Charlie Munger once wisely pointed out that it only takes one idea to build substantial wealth, noting that he estimated 75% of Berkshire Hathaway’s real wealth came from approximately one dozen investments over the past fifty years despite the company owning thousands of operating companies. Jesse Livermore, at the end of his life, once remarked that the real money that gets made over a lifetime is the result of sitting and compounding rather than selling and shuffling through various investments.
Between 2008 and 2012, MUFG Securities accumulated 13,868,474 shares of Visa (split-adjusted) at an average price of almost $21 per share. This was a total investment of approximately $300 million out of the company’s $4.5 billion overall portfolio, or approximately 6% of the client’s total overall investment capital.
Like many other investment managers, the portfolio managers at MUFG Securities no doubt recognized that Visa was and is the world’s largest retail electronic payments network providing processing services and payment product platforms. It is the dominant purveyor of credit, debit, prepaid, and commercial payments offered through its global payment network. It also provides fraud and risk management services and protections through its VisaNet subsidiary, which assumes liability risk against fraud for smaller financial institutions that do not have the capabilities to absorb that risk, either directly or through premium payments to an insurer that would accept such a risk.
Almost half of the global payments processing occurs between Visa and Mastercard. If you own shares of both Visa and Mastercard, you can watch two people swipe a payment ahead of you in line at the proverbial supermarket and know that, statistically, one of those transactions is generating a fee on your behalf.
The Visa business model is one of the most fascinating I have ever studied. The company built this $15 billion payment network, reinvests approximately $750 million to $1.25 billion into it each year, and then profits off of credit card swipes by collecting a transaction fee on each purchase. Since many of its fees are charged as a percentage of a transaction rather than as a flat fee, Visa shareholders are inherently hedged against inflation because higher prices means higher fees and also benefits from above-inflation price hikes because, again, higher prices means higher fees.
Since the transaction fees from each credit or debit transaction is so inherently scalable and not directly proportional to a fixed cost, Visa has enjoyed some of the highest sustainable profit margins in the history of capitalism. Right now, Visa’s net profit margins are between 49% and 52%. For comparison, the average corporation in the United States earns profit margins of 8.5%. Warren Buffett has famously touted Coca-Cola’s profit margins of 32%. Visa smashes the competition when it comes to net profit that flows to the benefit of shareholders for each dollar in revenue that it generates.
Clearly, the management team of MUFG Securities recognized these attributes when they dedicated slightly over 6% of client assets to Visa during the building of its investment position between 2008 and 2012. But what is more incredible is that, as Visa has grown profits at a rate of 21% annualized over the past seven years, the portfolio managers at MUFG resisted the urge to sell Visa stock even as the P/E ratio climbed from 20 to 30 and Visa stock came to account for an ever-increasing percentage of client assets.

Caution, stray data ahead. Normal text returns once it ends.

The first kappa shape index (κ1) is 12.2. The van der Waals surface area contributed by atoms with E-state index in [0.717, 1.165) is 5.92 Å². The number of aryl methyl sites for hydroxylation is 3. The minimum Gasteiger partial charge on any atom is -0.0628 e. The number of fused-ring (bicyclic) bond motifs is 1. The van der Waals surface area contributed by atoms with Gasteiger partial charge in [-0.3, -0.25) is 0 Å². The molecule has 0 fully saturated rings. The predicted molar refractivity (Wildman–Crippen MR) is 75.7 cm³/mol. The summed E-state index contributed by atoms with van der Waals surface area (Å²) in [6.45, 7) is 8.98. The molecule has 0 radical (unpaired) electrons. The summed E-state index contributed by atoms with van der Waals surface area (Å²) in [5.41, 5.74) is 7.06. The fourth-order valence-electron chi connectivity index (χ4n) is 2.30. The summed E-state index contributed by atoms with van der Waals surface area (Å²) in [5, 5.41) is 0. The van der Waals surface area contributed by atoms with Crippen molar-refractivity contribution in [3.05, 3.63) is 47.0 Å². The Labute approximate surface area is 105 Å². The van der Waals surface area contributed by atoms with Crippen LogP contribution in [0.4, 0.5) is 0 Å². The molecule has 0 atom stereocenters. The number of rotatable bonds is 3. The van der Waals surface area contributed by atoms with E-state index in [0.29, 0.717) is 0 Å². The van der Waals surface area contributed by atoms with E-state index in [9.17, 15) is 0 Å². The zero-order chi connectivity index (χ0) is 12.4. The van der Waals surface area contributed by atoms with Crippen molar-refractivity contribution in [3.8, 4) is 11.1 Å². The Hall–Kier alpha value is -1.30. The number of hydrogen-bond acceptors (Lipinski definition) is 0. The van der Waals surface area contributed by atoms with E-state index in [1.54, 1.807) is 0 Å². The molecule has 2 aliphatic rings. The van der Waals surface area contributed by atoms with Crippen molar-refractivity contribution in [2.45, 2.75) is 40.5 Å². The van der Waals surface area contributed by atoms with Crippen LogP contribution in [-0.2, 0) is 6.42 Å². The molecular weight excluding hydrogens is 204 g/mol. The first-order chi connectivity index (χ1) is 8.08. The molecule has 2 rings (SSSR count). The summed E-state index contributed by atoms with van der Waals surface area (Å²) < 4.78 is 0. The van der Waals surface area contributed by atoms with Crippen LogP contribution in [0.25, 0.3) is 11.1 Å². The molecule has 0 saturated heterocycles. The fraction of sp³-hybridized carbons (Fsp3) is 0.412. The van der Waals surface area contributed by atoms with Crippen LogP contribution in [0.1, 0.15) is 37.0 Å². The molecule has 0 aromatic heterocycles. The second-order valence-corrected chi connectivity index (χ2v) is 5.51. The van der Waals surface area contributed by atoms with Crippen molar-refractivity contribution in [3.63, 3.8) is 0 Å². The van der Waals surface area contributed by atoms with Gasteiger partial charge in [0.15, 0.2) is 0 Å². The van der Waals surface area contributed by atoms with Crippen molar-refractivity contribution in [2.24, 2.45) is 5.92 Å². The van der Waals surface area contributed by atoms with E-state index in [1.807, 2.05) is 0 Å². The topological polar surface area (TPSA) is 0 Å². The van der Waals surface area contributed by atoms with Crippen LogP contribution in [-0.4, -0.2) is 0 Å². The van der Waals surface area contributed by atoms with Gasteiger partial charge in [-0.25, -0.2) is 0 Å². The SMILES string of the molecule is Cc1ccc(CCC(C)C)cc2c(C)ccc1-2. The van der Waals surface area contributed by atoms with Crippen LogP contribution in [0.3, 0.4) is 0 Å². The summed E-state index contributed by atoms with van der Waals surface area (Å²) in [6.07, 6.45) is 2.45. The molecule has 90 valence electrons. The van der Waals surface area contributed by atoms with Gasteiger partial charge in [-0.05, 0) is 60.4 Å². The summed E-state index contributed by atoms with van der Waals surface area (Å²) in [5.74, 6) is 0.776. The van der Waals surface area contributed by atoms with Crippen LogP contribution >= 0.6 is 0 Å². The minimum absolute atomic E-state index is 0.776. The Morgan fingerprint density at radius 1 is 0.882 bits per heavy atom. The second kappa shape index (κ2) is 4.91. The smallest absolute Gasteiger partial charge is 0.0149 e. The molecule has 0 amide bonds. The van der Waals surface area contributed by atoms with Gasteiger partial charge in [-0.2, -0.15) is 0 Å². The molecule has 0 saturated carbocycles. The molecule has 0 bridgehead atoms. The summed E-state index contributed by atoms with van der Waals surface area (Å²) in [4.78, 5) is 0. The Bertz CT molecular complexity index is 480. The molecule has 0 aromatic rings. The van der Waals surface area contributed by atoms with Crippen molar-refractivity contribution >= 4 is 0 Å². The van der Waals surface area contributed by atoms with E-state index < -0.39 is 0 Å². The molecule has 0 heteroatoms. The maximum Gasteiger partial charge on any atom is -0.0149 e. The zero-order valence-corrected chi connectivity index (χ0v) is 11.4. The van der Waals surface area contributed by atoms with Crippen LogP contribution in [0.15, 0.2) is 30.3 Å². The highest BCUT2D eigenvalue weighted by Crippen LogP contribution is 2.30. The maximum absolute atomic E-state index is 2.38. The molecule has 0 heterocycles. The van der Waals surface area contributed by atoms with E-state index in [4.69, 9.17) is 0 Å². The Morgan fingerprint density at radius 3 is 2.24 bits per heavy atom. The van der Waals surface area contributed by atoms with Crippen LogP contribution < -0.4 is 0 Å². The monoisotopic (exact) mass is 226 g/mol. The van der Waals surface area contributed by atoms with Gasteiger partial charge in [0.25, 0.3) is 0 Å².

Today, those 13.8 million shares in Visa are worth $2.6 billion. It owns 0.6% of the entire company. It has become an ever-increasing percentage of the client portfolios that total $8.3 billion in aggregate. If you are a client of MUFG, right now 31% of your assets would be in Visa stock on average.
Nearly every other manager would have “taken some money” off the table by now. Maybe for valuation reasons as the P/E ratio has crossed 30x earnings. Maybe for diversification reasons as some people don’t like the thought of a single asset becoming such an increasingly large aspect of their fortune. Maybe for legal reasons as a failure in Visa could cause some clients to sue MUFG’s management team for breaching the duty to exercise reasonable care by allocating such a high-percentage of the total investments to a single holding (as an aside, and as total speculation on my part, I would expect that MUFG requires its clients to sign a waiver that expressly permits them to hold concentrated positions to avoid this risk).
In any event, there are many forces that would militate against obtaining Visa’s extreme price appreciation and total returns over the past seven to eleven years that has turned almost every dollar invested into Visa into $10 in approximately a decade’s time.
It really is an incredible story of wealth creation. Yes, there is the always impressive part of recognizing a great business and putting some capital into it. But from there, it takes incredible mathematical thinking to recognize that the “Pareto effect” applies to investment returns wherein a small number of one’s total investments constitute the supermajority of returns (the typical shorthand is that 20% of one’s investments are responsible for 80% of one’s investment returns).
Most investment commentary talks about how hard it is to make money due to fluctuations in stock prices that generate paper losses that trigger panic selling. But sometimes it can be hard to make “the real money” when you see a particular investment increase in price because you feel an urge to “do something” when a meaningful investment doubles, triples, or quadruples in price. To that end, MUFG shows what is possible when an investor puts money into a great stock and then ignores the ever-present impulses that would lead one to sell a great investment even as its valuation becomes stretched and portfolio size becomes greater in response to a continuous stream of earnings growth.